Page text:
OVER the Thanksgiving holiday, 2 million passengers a day are expected on U.S. airlines, according to the Air Transport Assn., a trade group.
Crowds are a certainty. So are longer lines. Even the most easygoing airline passenger might get cranky.
Even so, de-stressing while you are traveling through airports is easier now than before. Airports with massage services are growing. Airport-based gyms are still few and far between, but a health club often can be found within a 10-minute cab or shuttle ride, and there’s a website to help you locate them. And if your route doesn’t include massage services or workout facilities, you can relax yourself with easy exercises done while waiting in line or in the terminal -- if you can ignore weird looks from fellow passengers.
Two companies, XpresSpa (www.xpresspa.com), based in New York, and Massage Bar (www.massagebar.com), based in Seattle, are among companies offering in-airport massage services.
XpresSpa operates in four U.S. airports -- JFK, Pittsburgh, San Francisco and Philadelphia -- and is planning to open four more this year and four in 2007, says Moreton Binn, the company’s chief executive.
XpresSpa offers deep-tissue, sports or traditional body massages in a treatment room or a clothed massage on targeted areas, such as the shoulders and back, that typically tense up under stress. The staff massage therapists are state licensed and trained by XpresSpa, Binn says.
XpressSpa accepts reservations and walk-ins. Its fees vary by service. A 30-minute massage costs $60 and an hourlong massage, $110. A 10-minute reflexology and foot massage treatment is $24.
MassageBar, launched in Seattle 13 years ago by Cary Cruea, has eight airport locations at five domestic airports -- Seattle-Tacoma, Nashville, Newark Liberty in New Jersey, Washington-Dulles in Virginia and Port Columbus in Ohio.
It offers a variety of drop-in massage services by licensed practitioners while passengers remain clothed. Travelers “like a quick service and they don’t want to feel all oiled up,” Cruea says.
MassageBar’s services include a 15-minute massage of neck, shoulders and back for $21 or 30 minutes for $35. (Prices may be higher at some locations.) A 10-minute foot massage, which costs $21, is done with shoes off and a medical bootie placed over the socks for cleanliness, Cruea says.
Rarely is a massage available once you board the plane, but Virgin Atlantic offers its Upper Class passengers 20-minute neck-and-shoulders or hands-and-arms massages on routes between London and the U.S., says Lauren Verrusio, a spokeswoman for the airline. They’re free, and no gratuities are accepted, she says.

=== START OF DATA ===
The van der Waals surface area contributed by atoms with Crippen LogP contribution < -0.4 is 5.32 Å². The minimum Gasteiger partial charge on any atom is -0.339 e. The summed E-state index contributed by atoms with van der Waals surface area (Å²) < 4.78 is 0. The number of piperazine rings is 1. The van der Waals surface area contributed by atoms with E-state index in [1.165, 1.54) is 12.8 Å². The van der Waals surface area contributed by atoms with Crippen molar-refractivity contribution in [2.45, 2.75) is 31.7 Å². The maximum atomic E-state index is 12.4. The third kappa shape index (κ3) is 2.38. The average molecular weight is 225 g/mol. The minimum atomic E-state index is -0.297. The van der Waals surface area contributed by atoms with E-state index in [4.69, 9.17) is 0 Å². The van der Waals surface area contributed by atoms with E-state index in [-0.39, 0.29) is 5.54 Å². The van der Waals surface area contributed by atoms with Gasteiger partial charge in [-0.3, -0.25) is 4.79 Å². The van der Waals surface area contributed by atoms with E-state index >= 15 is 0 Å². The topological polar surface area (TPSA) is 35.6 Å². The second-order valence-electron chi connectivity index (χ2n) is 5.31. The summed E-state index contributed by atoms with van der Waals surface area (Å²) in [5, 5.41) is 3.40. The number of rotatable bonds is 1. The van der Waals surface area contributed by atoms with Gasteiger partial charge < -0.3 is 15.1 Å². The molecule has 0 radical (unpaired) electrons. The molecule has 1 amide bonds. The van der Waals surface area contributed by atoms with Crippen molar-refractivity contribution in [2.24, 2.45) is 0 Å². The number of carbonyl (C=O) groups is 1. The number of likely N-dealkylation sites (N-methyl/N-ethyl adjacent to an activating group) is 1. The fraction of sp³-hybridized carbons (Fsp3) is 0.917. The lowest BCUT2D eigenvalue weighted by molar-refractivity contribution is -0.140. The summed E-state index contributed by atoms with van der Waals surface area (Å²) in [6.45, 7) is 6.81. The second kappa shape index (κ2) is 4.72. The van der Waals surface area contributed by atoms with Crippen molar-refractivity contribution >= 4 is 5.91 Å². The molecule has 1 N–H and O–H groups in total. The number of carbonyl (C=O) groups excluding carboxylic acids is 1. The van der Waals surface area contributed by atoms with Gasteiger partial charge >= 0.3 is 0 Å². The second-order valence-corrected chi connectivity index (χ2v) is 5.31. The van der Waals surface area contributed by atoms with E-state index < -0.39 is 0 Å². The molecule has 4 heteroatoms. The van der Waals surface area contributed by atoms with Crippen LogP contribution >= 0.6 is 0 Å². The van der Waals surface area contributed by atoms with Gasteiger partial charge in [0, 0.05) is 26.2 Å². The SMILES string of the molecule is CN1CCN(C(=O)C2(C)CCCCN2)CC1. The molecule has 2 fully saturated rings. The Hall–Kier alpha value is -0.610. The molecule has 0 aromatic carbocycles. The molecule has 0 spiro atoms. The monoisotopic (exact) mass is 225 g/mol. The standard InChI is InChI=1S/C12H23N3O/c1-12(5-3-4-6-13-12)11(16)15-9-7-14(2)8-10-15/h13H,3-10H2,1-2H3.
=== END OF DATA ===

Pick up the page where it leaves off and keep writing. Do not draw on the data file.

Exercise too can ease stress, but finding a place to work out while awaiting a plane is difficult, as Kevin Gillotti, a San Diego graphic designer and veteran triathlete who travels often, knows. It inspired him to launch the website www.airportgyms.com in 2002.
The site lists more than 100 U.S. and Canadian health clubs in airports and hotels and some that are a brief shuttle or cab ride away. He relies on travelers to alert him to new ones in or near airports and to correct the listings when details, such as hours or services, need updating.
Only 10 airports in the U.S. and Canada have health clubs within their terminals, Gillotti says, but many are nearby within hotels or stand-alone gyms.
If none of the above options are available, you can massage those tense spots yourself, says Maureen Moon, a massage therapist in Colorado and a past president of the American Massage Therapy Assn.
One technique she recommends: Take your thumbs and place them at the base of your skull, starting right behind the ears. “Do gentle, circular motions until your thumbs meet in the middle,” she says.
Facial massage can reduce stress too, Moon says. “The face has so many muscles, and we carry a lot of stress in our face,” she says. “Use your fingertips to do circular motions” on the face. Scalp massage helps too, Moon says. Pretend you’re giving yourself a salon-style shampoo.
If you have time, fit in some walking or stretching exercises, advises Fabio Comana, an exercise physiologist and a spokesman for the American Council on Exercise in San Diego.
For the stretching exercises, he says, you might want to find a discreet place in the terminal so you won’t be stared at.
The exercises aim to relax the areas of the body most likely to tense up under stress.
To ease tension in the shoulders, chest and the muscles between the shoulder blades, sit on the floor with your back against the wall and your legs straight out with toes pointed to the ceiling.
“If you can’t straighten your legs comfortably, you can softly bend the knees,” Comana says.
Then extend your elbows out to each side, with your fists touching your temples. “Squeeze the shoulder blades so that the elbows touch the wall, and feel the stretch in the chest,” Comana says. Then move the elbows forward and touch them in front of your face. Hold each exercise for about two seconds; do 10 or 15 repetitions.
To ease back tension: Sit on the floor with your back touching the wall and legs outstretched straight or knees softly bent, toes to ceiling. Stretch out your arms and touch the wall, palms facing the ceiling. “Move your arms up the wall like a snow angel,” Comana says. When they are fully outstretched pointing toward the ceiling, hold that pose for two seconds, then release. Repeat 10 or 15 times.